As you move forward in your careers or toward your next degree, it is imperative you keep a critical eye on facts. Because today ,ore than ever, facts should count. And not be seen as decorations to clever arguments.

Unfortunately, today facts are hazy or simply non-existent. The 24-hour news cycle creates a constant race to get news out before anyone else. And often, facts are cast aside and "infotainment" takes over-­ entertainment is more and more disguised as news. News should not be entertaining, especially in today's political environment. Opinions draw ratings and provide a ripe environment for fake news to thrive.

Merriam Webster Dictionary is headquartered in Springfield, Massachusetts. They have become the referee in this new-aged news cycle-having  to point out what words are being used  correctly  and when they simply are not. Who would have ever thought "bigly" would become part of our political vernacular?

Fake news is not based on fact, instead reflects the "only if you agree with me" mentality. This is a dangerous precedent. As we saw at Middlebury and Berkley earlier this year, the social media mob can disrupt a campus. It reflects the common misperception that you are entitled to your own set of opinions, but not your own set of facts. The university must remain the citadel of free speech and thought.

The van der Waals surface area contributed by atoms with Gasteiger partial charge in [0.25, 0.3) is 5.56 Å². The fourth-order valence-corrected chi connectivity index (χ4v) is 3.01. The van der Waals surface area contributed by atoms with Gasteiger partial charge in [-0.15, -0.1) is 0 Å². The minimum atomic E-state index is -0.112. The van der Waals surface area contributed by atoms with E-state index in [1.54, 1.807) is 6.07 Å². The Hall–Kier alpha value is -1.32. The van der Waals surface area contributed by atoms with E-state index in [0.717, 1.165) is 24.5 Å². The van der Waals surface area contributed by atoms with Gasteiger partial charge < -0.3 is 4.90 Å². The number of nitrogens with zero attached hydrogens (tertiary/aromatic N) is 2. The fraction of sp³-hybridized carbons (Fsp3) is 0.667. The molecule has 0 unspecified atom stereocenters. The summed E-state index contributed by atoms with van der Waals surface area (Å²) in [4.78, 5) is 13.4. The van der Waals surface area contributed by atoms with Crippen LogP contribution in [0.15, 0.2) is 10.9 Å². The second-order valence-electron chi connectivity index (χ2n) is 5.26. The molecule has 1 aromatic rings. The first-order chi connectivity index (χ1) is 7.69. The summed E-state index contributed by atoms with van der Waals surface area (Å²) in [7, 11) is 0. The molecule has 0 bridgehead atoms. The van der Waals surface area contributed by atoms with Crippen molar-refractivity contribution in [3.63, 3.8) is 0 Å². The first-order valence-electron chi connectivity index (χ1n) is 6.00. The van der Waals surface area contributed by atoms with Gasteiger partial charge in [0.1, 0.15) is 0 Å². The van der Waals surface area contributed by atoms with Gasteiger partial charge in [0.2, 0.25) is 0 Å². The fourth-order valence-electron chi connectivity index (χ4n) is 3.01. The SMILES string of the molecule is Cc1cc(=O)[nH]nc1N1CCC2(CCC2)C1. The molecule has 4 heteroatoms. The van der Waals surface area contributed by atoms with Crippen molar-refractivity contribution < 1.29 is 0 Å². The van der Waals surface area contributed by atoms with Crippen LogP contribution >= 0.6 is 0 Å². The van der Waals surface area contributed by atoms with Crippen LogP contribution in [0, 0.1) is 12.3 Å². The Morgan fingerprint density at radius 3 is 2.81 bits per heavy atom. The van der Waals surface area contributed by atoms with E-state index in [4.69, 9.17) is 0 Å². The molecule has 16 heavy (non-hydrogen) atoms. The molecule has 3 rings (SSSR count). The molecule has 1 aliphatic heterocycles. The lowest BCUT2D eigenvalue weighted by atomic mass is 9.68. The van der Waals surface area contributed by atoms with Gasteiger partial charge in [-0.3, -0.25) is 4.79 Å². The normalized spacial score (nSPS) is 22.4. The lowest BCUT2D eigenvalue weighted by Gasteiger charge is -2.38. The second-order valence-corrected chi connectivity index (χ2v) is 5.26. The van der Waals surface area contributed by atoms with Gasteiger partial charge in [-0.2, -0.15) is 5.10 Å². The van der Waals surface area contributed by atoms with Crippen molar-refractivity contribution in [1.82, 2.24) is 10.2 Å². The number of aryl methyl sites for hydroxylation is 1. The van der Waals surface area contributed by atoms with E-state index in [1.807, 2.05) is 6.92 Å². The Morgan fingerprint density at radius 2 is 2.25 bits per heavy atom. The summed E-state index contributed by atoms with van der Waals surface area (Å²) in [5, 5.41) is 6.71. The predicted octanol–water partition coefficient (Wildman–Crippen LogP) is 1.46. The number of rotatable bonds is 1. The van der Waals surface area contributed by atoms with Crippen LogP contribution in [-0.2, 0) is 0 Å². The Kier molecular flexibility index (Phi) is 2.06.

A former Clinton official recently said UC Berkley made a "grave mistake" when they originally cancelled an appearance earlier this year by a conservative commentator. These two people agree on almost nothing, but both fiercely defend the first amendment. Why? Because cancelling events like this sets the stage for a slippery slope towards dismantling the first amendment. A similar situation happened at Middlebury-student backlash in response to a conservative speaker sparked violence and other inappropriate behavior. Men and women in masks are inimical to representative democracy.

This goes to exactly what I'm talking about. Cancelling events like this lacerate the first amendment. Many students like free speech-but  only if they agree with the issue. When our founding fathers wrote the constitution, they didn't include an asterisk next to the first amendment that said "except if I don't agree with you." Students could have had an opportunity to hear a view different than their own, and use the experience to further develop and challenge their own fact based analytical thinking.

Bias news does not benefit anyone. Instead, it creates a toxic environment that breeds misinformation, anger, paranoia and stifles compromise and dialogue.

My staff knows not to even ask me if I will go on the cable TV shows because the answer is always no. It is guaranteed to be filled with insinuatory language that is more focused on finding conflict than understanding the facts. It becomes incoherent!